Drug trafficking conspiracy ring faces sentencing

Pendleton County Sheriff Craig Peoples said. “This case had a lot of people involved in the conspiracy ring, and it shows the hard work of the Pendleton County Sheriff’s Office and other agencies who worked on the case.

    While the drug issue in Pendleton County has not disappeared, one of the largest drug rings in Pendleton County has been facing judges who are handing down lengthy sentences.
    Greg Sydnor, the alleged ring leader, will be sentenced later in 2018 for multiple charges.
    In the Eastern District of Kentucky, United States District Court on Thursday, November 8, two other parties faced Judge David Bunning.
    William Todd Ramsey was sentenced to 120 months in federal prison for his role. Sterling Cole Jr. was sentenced to 157 months in federal prison.
    “The wheels of justice turn slow. This case has been in the justice system for over a year. It takes as long to reach the sentencing portion as it does to investigate the cases,” said Pendleton County Sheriff Craig Peoples. “This case had a lot of people involved in the conspiracy ring, and it shows the hard work of the Pendleton County Sheriff’s Office and other agencies who worked on the case.
    While Ramsey and Cole know their sentences and Sydnor sits in jail awaiting his turn, two other parties have already been sentenced.
    Nathaniel L. Hughes release date is September 14, 2020, according to Federal Bureau of Prisons website. He is located at FCI Elkton in Lisbon, Ohio.
    Howard B. Russell release date is Februrary 19, 2027 and is serving time at Gilmer FCI in Glenville, West Virginia.
    During sentencing for Ramsey, his representing attorney Dennis Aldering asked the court to consider the low end of sentencing guidelines because of his minor role in the conspiracy ring. He pointed out that Ramsey had no appreciable criminal record, raised a family that are all doing well, and was extremely remorseful. He commented that Ramsey had gotten involved in narcotics later in life which led to the relationship with Sydnor.
    “Basically, I am sorry that I hurt my family. Prescription drugs led to this,” Ramsey told the court.
    U. S. Attorney Tony Bracke told Judge Bunning, “Ramsey was very forthcoming on what Ramsey did and his involvement in the ring including financing. But he was not a ringleader and trading a place and funds for drugs.”
    While announcing the 120 months sentencing with recommendation for it to be served in Ashland, Bunning told Ramsey that in these cases that come before his court, “There is always a triggering mechanism that snowballs into a mess. That’s what we have here.”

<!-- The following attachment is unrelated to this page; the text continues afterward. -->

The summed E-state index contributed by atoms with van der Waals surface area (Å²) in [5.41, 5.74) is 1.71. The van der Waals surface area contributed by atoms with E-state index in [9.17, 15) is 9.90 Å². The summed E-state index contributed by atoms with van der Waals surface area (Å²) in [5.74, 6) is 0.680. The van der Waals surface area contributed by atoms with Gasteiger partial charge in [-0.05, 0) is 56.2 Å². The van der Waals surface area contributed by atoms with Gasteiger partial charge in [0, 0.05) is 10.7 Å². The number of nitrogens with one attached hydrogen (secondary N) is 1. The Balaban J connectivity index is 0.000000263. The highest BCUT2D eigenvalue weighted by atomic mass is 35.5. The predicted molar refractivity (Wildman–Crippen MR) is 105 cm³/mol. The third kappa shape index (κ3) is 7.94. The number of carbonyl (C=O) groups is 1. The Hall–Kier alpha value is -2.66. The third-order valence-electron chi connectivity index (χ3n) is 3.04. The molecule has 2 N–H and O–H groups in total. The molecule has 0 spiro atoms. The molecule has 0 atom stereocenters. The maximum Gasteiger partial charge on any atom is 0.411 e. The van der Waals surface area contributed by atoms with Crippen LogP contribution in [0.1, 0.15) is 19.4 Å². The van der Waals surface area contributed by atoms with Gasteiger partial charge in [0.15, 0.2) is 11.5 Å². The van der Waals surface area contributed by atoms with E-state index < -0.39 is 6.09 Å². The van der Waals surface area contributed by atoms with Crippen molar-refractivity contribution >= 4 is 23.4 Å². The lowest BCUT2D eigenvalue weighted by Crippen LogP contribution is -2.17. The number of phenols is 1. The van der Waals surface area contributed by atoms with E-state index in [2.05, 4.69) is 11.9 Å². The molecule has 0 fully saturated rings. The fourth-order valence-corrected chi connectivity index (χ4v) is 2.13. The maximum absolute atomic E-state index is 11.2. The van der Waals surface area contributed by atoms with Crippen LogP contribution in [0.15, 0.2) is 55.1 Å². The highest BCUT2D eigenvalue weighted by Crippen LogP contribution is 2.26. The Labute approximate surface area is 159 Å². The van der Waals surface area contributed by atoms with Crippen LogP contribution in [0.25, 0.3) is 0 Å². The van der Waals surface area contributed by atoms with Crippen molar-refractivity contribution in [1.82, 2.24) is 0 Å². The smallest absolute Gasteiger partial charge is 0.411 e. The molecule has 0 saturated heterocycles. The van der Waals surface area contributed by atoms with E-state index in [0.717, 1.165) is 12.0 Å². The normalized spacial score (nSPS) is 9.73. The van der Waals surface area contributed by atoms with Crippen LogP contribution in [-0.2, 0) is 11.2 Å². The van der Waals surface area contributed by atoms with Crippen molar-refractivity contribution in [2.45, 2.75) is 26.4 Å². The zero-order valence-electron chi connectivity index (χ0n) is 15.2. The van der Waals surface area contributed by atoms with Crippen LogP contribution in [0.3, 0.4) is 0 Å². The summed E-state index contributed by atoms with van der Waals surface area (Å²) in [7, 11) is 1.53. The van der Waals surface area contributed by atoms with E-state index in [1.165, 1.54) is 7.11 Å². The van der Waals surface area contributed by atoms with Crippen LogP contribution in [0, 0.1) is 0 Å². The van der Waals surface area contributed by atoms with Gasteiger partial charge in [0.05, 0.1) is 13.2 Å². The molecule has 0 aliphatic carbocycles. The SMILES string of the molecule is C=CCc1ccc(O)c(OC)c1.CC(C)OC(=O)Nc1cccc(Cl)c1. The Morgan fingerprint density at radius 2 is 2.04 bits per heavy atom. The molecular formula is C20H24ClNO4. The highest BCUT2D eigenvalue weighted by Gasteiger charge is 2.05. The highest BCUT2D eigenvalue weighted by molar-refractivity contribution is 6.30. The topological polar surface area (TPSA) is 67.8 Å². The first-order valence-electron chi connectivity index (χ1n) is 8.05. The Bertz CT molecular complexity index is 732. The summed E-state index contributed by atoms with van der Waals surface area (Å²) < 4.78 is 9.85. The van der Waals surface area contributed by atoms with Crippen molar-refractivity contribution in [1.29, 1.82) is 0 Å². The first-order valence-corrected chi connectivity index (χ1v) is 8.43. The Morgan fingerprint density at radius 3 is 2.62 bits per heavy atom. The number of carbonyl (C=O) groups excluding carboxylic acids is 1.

He added that the presence of guns in the house is a major turning point that limited any reduction of sentence for Ramsey.
    “At first blush, Todd’s doing seems major but in totality of info that was not the case. Sydnor’s fingerprints are all over this case. This is a very sad situation for everyone,” he said while pointing out that in federal cases inmates are not eligible for early parole but can work to earn good time. Federal inmates must serve a minimum of 85 percent of their sentences.
    In contrast of Ramsey being “somewhat unlikely to ever appear in front of the court,” according to Judge Bunning, Cole was one of the worst offenders he had ever had appear in his courtroom.
    “It’s a sad commentary,” Bunning said about Cole being in and out of state court since he was 12 years old.
    He commented that across gender and race, the one thing that stood out was a lack of formal education. Cole had dropped out of school, and the judge in his sentencing would push for GED consideration.
    According to the court, Cole had a “very lengthy criminal record” with 12 prior felonies.
    “A shorter sentence will not curtail your behavior,” said Bunning. He did allow the federal sentencing to run concurrently with a 14-year sentence in Pendleton County, a 14-year sentence in Harrison County, and a seven-year sentence in Campbell County.
    Cole spoke to the judge, “My record speaks for itself. I have been in trouble with the law my whole life. Dope has destroyed my life since I was young. I am done with it.”
    Bracke told the court that Cole was a “drug addict who steals things to get more drugs.” He also pointed out that the state crimes were tied with this crime and that Cole was not an informant or had made any buys but provided very valuable information that corroborated what they already knew.
    To break that vicious cycle, he recommended a 144 month sentence. The judge would decide on a 157 months.
    With four of five parts in the drug trafficking conspiracy ring knowing the consequences of their role, the noted ringleader, Sydnor, is the only one left to know how long of a sentence he will receive.